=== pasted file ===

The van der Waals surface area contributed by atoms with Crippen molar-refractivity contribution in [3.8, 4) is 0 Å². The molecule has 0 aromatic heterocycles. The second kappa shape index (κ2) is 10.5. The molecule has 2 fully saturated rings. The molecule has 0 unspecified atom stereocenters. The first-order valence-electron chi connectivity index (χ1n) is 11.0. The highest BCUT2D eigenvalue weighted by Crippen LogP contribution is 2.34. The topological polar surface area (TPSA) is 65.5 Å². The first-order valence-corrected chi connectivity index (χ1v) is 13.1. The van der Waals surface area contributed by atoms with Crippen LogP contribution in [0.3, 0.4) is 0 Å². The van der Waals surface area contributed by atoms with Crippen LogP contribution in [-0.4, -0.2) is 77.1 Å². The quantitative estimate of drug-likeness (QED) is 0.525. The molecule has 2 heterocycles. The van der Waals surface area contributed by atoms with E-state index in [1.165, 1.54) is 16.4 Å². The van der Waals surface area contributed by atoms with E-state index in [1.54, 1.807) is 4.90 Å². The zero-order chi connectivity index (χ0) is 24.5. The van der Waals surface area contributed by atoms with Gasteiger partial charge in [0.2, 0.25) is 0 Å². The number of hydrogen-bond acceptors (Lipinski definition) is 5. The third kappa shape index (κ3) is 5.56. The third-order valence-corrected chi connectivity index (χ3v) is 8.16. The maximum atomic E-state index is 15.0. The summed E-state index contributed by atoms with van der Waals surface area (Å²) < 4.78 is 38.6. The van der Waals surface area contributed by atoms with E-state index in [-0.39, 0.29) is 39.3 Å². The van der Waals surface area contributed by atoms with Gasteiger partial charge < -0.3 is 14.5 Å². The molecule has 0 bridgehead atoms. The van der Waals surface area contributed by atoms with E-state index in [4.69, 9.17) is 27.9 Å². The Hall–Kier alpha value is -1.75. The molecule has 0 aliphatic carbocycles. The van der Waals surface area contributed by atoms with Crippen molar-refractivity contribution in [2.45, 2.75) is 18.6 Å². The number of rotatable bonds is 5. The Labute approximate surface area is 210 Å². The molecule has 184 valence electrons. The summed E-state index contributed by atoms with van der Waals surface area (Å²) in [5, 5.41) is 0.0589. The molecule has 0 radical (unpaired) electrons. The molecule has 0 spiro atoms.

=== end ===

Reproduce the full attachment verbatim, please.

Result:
The van der Waals surface area contributed by atoms with Crippen molar-refractivity contribution in [3.8, 4) is 0 Å². The molecule has 0 aromatic heterocycles. The second kappa shape index (κ2) is 10.5. The molecule has 2 fully saturated rings. The molecule has 0 unspecified atom stereocenters. The first-order valence-electron chi connectivity index (χ1n) is 11.0. The highest BCUT2D eigenvalue weighted by Crippen LogP contribution is 2.34. The topological polar surface area (TPSA) is 65.5 Å². The first-order valence-corrected chi connectivity index (χ1v) is 13.1. The van der Waals surface area contributed by atoms with Crippen LogP contribution in [0.3, 0.4) is 0 Å². The van der Waals surface area contributed by atoms with Crippen LogP contribution in [-0.4, -0.2) is 77.1 Å². The quantitative estimate of drug-likeness (QED) is 0.525. The molecule has 2 heterocycles. The van der Waals surface area contributed by atoms with E-state index in [1.165, 1.54) is 16.4 Å². The van der Waals surface area contributed by atoms with E-state index in [1.54, 1.807) is 4.90 Å². The zero-order chi connectivity index (χ0) is 24.5. The van der Waals surface area contributed by atoms with Gasteiger partial charge in [0.2, 0.25) is 0 Å². The number of hydrogen-bond acceptors (Lipinski definition) is 5. The third kappa shape index (κ3) is 5.56. The third-order valence-corrected chi connectivity index (χ3v) is 8.16. The maximum atomic E-state index is 15.0. The summed E-state index contributed by atoms with van der Waals surface area (Å²) < 4.78 is 38.6. The van der Waals surface area contributed by atoms with E-state index in [-0.39, 0.29) is 39.3 Å². The van der Waals surface area contributed by atoms with Gasteiger partial charge < -0.3 is 14.5 Å². The molecule has 0 bridgehead atoms. The van der Waals surface area contributed by atoms with E-state index in [4.69, 9.17) is 27.9 Å². The Hall–Kier alpha value is -1.75. The molecule has 0 aliphatic carbocycles. The van der Waals surface area contributed by atoms with Crippen molar-refractivity contribution in [2.45, 2.75) is 18.6 Å². The number of rotatable bonds is 5. The Labute approximate surface area is 210 Å². The molecule has 184 valence electrons. The summed E-state index contributed by atoms with van der Waals surface area (Å²) in [5, 5.41) is 0.0589. The molecule has 0 radical (unpaired) electrons. The molecule has 0 spiro atoms.